bassDrake Magazine Back Issue Content 2012Drake Magazine Back Issue Content Winter 2012Lodges, Outfitters, and GuidesU.S. placesCity Limits: Orlando, Florida

City Limits: Orlando, Florida

Sneaking onto a golf course to catch a few unguarded bass is one of the most time-honored traditions in flyfishing, especially if you’re a golfer. Who among us hasn’t walked down some random Sun Belt fairway (or rough, more likely) only to peer upon a hungry four-pounder lurking in a water hazard along the way? What a waste, right?

“I shall return under cover of darkness and subdue said largemouth,” the tougher, more rebellious version of you says to yourself.

But what if you didn’t have to sneak? Ninety-acre Shingle Pond serves as a looming water hazard on the Greg Norman-designed Ritz-Carlton Grande Lakes Golf Club, in Orlando. It also doubles as home to the resort’s flyfishing operation, run by former Bass Pro Shops employee and fanatical fly fisher, Michael Hawkins.

As an angler, Hawkins was well aware of every flyfisher’s inability to walk past water without looking in. But unlike so many otherwise worthy golf course employees, Hawkins helped convince Orlando Grande Lakes management to do something about it. The resort teamed up with G. Loomis for rental rods, and bought five Hyde Pro Series drift boats to float around on Shingle and other resort ponds.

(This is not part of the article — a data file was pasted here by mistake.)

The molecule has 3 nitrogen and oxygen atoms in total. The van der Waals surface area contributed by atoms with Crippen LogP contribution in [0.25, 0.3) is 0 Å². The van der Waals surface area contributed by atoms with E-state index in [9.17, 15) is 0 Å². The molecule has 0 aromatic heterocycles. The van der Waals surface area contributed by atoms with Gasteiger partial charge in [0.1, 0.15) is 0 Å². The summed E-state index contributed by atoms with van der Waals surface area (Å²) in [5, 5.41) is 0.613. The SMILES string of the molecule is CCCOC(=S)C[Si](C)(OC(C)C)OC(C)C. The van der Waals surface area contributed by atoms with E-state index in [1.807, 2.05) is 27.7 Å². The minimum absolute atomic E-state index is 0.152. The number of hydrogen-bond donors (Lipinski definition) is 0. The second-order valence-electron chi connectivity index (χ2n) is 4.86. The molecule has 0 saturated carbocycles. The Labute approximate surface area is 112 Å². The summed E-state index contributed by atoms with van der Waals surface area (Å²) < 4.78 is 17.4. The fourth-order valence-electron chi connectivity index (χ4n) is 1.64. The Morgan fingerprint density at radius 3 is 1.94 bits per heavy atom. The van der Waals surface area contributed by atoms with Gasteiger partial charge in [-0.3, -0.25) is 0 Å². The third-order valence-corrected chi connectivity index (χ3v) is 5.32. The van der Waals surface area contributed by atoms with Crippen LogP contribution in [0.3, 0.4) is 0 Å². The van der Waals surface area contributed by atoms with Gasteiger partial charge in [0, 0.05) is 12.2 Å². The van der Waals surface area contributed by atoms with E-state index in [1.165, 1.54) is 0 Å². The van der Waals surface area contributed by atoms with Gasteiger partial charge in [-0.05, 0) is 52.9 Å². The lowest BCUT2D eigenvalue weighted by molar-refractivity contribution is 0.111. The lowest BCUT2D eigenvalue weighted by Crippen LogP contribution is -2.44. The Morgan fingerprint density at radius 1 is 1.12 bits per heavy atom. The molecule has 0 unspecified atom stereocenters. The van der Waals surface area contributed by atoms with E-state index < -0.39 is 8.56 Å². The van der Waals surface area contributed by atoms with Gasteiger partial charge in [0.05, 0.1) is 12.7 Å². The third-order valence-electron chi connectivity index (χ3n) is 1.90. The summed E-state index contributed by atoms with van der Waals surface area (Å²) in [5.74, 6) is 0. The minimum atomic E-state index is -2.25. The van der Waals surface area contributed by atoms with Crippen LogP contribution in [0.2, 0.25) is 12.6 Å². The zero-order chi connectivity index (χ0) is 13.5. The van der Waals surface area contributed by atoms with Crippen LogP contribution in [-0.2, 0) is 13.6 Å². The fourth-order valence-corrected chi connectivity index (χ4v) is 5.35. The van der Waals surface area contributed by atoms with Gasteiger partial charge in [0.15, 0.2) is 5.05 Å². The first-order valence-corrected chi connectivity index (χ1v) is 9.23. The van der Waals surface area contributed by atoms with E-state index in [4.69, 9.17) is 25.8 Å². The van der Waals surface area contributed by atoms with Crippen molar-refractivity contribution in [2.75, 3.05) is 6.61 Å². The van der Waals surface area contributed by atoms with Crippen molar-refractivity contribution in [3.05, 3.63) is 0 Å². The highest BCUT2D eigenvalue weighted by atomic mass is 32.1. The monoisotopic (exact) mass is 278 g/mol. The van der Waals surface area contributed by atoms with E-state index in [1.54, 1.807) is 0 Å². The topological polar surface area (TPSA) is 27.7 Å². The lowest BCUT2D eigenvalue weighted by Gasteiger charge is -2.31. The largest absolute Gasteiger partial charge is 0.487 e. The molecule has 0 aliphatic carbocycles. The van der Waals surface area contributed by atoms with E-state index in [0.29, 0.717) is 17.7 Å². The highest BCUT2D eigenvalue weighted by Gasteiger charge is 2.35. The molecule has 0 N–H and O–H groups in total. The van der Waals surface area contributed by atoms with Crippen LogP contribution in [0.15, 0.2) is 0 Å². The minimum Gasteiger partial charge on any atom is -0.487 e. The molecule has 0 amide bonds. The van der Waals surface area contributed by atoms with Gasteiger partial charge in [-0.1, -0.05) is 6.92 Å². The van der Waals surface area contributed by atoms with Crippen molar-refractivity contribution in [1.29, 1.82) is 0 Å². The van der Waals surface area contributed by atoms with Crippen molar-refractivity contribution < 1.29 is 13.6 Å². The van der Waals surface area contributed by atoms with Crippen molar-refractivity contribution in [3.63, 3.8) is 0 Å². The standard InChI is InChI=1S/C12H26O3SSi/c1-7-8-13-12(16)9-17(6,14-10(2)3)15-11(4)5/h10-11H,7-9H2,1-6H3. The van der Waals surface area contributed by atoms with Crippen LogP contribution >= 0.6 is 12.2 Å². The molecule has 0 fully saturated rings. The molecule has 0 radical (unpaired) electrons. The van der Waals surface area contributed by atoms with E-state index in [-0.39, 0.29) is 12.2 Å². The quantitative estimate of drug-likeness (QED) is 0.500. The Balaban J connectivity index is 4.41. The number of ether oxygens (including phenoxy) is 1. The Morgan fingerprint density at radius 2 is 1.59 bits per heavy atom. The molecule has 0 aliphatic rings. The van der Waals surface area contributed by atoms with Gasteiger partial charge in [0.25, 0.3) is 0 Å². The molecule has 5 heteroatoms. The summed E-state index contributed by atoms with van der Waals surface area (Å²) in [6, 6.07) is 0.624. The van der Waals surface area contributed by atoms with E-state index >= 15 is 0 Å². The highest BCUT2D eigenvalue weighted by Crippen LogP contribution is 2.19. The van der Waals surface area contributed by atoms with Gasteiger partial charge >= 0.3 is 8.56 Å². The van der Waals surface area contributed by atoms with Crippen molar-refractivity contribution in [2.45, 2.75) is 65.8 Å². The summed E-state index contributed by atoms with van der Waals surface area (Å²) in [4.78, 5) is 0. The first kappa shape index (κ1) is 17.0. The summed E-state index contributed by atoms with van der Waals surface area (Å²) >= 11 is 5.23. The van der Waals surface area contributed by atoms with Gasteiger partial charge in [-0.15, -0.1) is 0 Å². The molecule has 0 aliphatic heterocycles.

“We probably own the only drift boats in Florida,” Hawkins said as we made our way down to the dock. “But they make it a much more comfortable, enjoyable experience for our guests.”

Not only were we able to find a few willing largemouths—even in mid-February—alongside Grande Lake’s impeccable fairways, but Hawkins also has access to nearby Shingle Creek, the northernmost headwaters of the Everglades. The creek offers a totally different Spanish-moss-covered environment that a bird-watching spouse might enjoy, even if you’re the only one who’s into fishing. After lunch in the clubhouse, we put kayaks on the creek and found bigger bass, a small pickerel, and a family of gators sunning themselves.

Here’s one of the great things about Orlando: like Vegas, almost everyone gets there eventually. Disney World. Sea World. Weddings. Business conventions. If you’re lucky enough to get sent down on a corporate dime, then take an extended coffee break one morning. Grande Lakes is less than 12 miles from Disney World, and less than three miles from Sea World, so take the 10-minute drive and go throw poppers for a couple hours. (The resort offers two- and three-hour trips, for those who can’t get away for an entire day.) Even if the nightly price at a Ritz-Carlton is a bit beyond your range (as it was for me), you can still grab a nearby hotel—there are hundreds—and come by for a day of fishing only.

While on the water, Hawkins told me that the flyfishing operation at Grande Lakes is one of the more profitable activities at the resort. Not in terms of overall dollars of course, but in terms of profit margin. It seems flyfishing pros charge a bit less than golf pros, and the upkeep costs are considerably less.